import warnings
# Ignore numpy dtype warnings. These warnings are caused by an interaction
# between numpy and Cython and can be safely ignored.
# Reference: https://stackoverflow.com/a/40846742
warnings.filterwarnings("ignore", message="numpy.dtype size changed")
warnings.filterwarnings("ignore", message="numpy.ufunc size changed")

import numpy as np
import matplotlib.pyplot as plt
import pandas as pd
import seaborn as sns
%matplotlib inline
import ipywidgets as widgets
from ipywidgets import interact, interactive, fixed, interact_manual
import nbinteract as nbi

np.set_printoptions(threshold=20, precision=2, suppress=True)
pd.options.display.max_rows = 7
pd.options.display.max_columns = 8
pd.set_option('precision', 2)
# This option stops scientific notation for pandas
# pd.set_option('display.float_format', '{:.2f}'.format)

5.7. Faithfulness

We describe a dataset as “faithful” if we believe it accurately captures reality. Typically, untrustworthy datasets contain:

Unrealistic or incorrect values

For example, dates in the future, locations that don’t exist, negative counts, or large outliers.

Violations of obvious dependencies

For example, age and birthday for individuals don’t match.

Hand-entered data

As we have seen, these are typically filled with spelling errors and inconsistencies.

Clear signs of data falsification

For example, repeated names, fake looking email addresses, or repeated use of uncommon names or fields.

Notice the many similarities to data cleaning. As we have mentioned, we often go back and forth between data cleaning and EDA, especially when determining data faithfulness. For example, visualizations often help us identify strange entries in the data.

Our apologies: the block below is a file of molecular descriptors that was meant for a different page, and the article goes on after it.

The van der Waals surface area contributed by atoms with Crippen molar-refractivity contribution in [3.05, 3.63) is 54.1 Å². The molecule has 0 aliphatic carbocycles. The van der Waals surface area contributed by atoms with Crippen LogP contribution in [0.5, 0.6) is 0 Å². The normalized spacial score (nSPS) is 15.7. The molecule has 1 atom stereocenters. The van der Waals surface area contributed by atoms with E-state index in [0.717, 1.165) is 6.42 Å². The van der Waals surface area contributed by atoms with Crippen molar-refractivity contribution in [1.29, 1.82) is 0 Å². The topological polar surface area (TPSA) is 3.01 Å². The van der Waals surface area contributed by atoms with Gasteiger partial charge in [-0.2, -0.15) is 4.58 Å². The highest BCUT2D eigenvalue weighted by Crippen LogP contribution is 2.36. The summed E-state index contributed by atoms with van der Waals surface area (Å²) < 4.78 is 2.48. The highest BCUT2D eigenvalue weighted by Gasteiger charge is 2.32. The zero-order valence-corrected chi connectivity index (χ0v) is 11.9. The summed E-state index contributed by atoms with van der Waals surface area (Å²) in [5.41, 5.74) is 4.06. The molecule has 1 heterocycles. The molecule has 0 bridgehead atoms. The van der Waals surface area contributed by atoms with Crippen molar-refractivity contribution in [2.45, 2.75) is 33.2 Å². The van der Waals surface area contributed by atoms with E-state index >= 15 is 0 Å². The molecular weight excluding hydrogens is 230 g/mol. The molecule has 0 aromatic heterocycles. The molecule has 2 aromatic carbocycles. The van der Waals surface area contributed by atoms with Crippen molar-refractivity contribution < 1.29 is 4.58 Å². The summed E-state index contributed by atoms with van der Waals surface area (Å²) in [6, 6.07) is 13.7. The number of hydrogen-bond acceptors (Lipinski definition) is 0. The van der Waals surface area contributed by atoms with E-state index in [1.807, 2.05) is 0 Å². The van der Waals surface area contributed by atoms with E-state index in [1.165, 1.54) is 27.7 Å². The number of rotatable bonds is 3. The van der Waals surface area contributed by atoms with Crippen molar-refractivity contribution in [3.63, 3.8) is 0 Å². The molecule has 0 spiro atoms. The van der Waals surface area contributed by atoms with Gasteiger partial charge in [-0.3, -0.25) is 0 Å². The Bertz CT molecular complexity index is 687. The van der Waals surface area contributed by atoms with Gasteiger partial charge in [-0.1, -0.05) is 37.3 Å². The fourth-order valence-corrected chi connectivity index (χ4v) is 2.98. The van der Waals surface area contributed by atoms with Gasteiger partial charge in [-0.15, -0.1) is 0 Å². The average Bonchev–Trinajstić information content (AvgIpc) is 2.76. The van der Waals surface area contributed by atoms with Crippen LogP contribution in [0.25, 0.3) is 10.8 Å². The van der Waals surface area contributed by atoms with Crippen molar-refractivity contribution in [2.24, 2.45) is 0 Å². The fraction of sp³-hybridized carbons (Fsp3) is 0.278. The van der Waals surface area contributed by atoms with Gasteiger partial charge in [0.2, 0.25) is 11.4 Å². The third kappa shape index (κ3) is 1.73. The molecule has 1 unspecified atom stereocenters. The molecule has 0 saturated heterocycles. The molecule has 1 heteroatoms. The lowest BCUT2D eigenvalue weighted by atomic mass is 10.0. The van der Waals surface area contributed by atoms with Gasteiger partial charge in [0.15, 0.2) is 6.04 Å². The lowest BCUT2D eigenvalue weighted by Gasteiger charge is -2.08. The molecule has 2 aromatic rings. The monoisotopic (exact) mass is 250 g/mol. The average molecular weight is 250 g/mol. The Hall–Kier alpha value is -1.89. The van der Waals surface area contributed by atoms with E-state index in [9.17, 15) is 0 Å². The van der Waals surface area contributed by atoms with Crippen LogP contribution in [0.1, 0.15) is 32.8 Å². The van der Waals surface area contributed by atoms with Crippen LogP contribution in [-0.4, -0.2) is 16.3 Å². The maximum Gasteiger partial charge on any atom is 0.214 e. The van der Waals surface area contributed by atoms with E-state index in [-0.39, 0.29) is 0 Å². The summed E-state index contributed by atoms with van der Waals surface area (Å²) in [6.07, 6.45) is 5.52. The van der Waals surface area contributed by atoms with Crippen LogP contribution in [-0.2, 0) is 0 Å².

calls = pd.read_csv('data/calls.csv')
0 17091420 BURGLARY AUTO 07/23/2017 12:00:00 AM 06:00 ... 2500 LE CONTE AVE 37.876965 -122.260544 Sunday
1 17038302 BURGLARY AUTO 07/02/2017 12:00:00 AM 22:00 ... BOWDITCH STREET & CHANNING WAY 37.867209 -122.256554 Sunday
2 17049346 THEFT MISD. (UNDER $950) 08/20/2017 12:00:00 AM 23:20 ... 2900 CHANNING WAY 37.867948 -122.250664 Sunday
3 17091319 THEFT MISD. (UNDER $950) 07/09/2017 12:00:00 AM 04:15 ... 2100 RUSSELL ST 37.856719 -122.266672 Sunday
4 17044238 DISTURBANCE 07/30/2017 12:00:00 AM 01:16 ... TELEGRAPH AVENUE & DURANT AVE 37.867816 -122.258994 Sunday

5 rows × 9 columns

<matplotlib.axes._subplots.AxesSubplot at 0x1a1ebb2898>

Notice the unexpected clusters at 17030000 and 17090000. By plotting the distribution of case numbers, we can quickly see anomalies in the data. In this case, we might guess that two different teams of police use different sets of case numbers for their calls.

Exploring the data often reveals anomalies; if fixable, we can then apply data cleaning techniques.